Ohio Supreme Court Decisions Achieve Practical Solution to Dormant Mineral Act Problem

On Thursday, September 15, 2016, the Supreme Court of Ohio released several opinions, one of which is sure to be the seminal opinion in the oil and gas industry for years to come. The Corban v. Chesapeake Exploration, LLC decision resolved the Ohio Dormant Minerals Act (“ODMA”) issues that have plagued Ohio courts for the past several years. The Corban decision imposed a permanent moratorium on the 1989 version of the ODMA without finding it unconstitutional by determining that version of the statute was NOT self-executing. Rather, a quiet-title action was a prerequisite to reuniting the sub-surface mineral estate with the surface estate. This is crucial because it means that Ohio surface owners must comply with the detailed notice provisions included in the 2006 version of the ODMA before successfully acquiring right to the oil and natural gas below their properties under Ohio Revised Code § 5301.56.

Under the 2006 ODMA, which is now unquestionably the only option available to Ohio citizens, a surface owner can acquire exclusive title to previously severed mineral interests underlying their property by complying with the following steps:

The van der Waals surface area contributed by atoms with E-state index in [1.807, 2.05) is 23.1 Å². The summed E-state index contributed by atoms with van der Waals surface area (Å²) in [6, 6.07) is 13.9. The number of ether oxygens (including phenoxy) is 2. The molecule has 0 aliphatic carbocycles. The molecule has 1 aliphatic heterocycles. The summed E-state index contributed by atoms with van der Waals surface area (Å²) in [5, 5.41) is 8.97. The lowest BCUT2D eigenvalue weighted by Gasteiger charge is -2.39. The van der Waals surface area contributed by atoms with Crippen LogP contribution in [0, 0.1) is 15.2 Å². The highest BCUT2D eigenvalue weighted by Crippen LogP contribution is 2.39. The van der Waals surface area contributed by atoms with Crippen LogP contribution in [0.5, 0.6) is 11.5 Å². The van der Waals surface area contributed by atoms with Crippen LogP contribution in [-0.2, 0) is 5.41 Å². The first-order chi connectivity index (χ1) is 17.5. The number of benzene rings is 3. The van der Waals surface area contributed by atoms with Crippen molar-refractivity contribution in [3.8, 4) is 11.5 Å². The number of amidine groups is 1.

• First, the surface owner must ensure that no “savings event” – as defined by Ohio revised Code § 5301.56(B)(3) and clarified, in part, by recent Ohio Supreme Court opinions – occurred in the immediately preceding 20 years.
  • Second, the surface owner must serve notice of his or her intent to claim ownership of the mineral interests on each holder of the mineral interests. Service is to be completed by certified mail with return receipt requested. If a mineral interest owner cannot be located or identified, the surface owner can satisfy the notice requirement by publication in a newspaper of general circulation in the county the property at issue is located.
  • Next, at least 30 days but less than 60 days after notice is served, the surface owner must file an affidavit of abandonment in the county recorder’s office of the county where the property is located. At this point, a mineral interest holder can preserve his or her interest by filing a preservation claim within 60 days of the date the surface owner served notice.
  • Finally, if the mineral interest holder fails to file its preservation claim within 60 days, the surface owner can file a notice of failure to file in the appropriate county recorder’s office. This notice cannot be filed before the 60-day window expires, but once filed, the mineral interest shall immediately vest in the surface owner.